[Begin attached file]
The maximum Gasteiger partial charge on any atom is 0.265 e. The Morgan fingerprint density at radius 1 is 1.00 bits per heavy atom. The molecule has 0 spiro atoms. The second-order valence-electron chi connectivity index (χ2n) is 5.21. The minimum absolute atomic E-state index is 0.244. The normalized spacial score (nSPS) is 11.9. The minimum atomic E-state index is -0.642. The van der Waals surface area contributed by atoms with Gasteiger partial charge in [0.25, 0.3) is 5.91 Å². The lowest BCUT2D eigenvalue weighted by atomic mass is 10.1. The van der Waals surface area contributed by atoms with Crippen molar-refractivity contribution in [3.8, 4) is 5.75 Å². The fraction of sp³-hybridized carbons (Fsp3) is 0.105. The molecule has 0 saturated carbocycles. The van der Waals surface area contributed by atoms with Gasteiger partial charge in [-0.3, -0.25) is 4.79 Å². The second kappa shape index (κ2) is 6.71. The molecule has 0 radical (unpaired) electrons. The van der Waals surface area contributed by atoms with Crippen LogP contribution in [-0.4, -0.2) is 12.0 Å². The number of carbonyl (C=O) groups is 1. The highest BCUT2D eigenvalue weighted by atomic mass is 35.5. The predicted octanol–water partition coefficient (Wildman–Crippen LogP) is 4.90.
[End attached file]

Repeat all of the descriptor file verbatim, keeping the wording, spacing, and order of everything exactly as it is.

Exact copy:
The maximum Gasteiger partial charge on any atom is 0.265 e. The Morgan fingerprint density at radius 1 is 1.00 bits per heavy atom. The molecule has 0 spiro atoms. The second-order valence-electron chi connectivity index (χ2n) is 5.21. The minimum absolute atomic E-state index is 0.244. The normalized spacial score (nSPS) is 11.9. The minimum atomic E-state index is -0.642. The van der Waals surface area contributed by atoms with Gasteiger partial charge in [0.25, 0.3) is 5.91 Å². The lowest BCUT2D eigenvalue weighted by atomic mass is 10.1. The van der Waals surface area contributed by atoms with Crippen molar-refractivity contribution in [3.8, 4) is 5.75 Å². The fraction of sp³-hybridized carbons (Fsp3) is 0.105. The molecule has 0 saturated carbocycles. The van der Waals surface area contributed by atoms with Gasteiger partial charge in [-0.3, -0.25) is 4.79 Å². The second kappa shape index (κ2) is 6.71. The molecule has 0 radical (unpaired) electrons. The van der Waals surface area contributed by atoms with Crippen LogP contribution in [-0.4, -0.2) is 12.0 Å². The number of carbonyl (C=O) groups is 1. The highest BCUT2D eigenvalue weighted by atomic mass is 35.5. The predicted octanol–water partition coefficient (Wildman–Crippen LogP) is 4.90.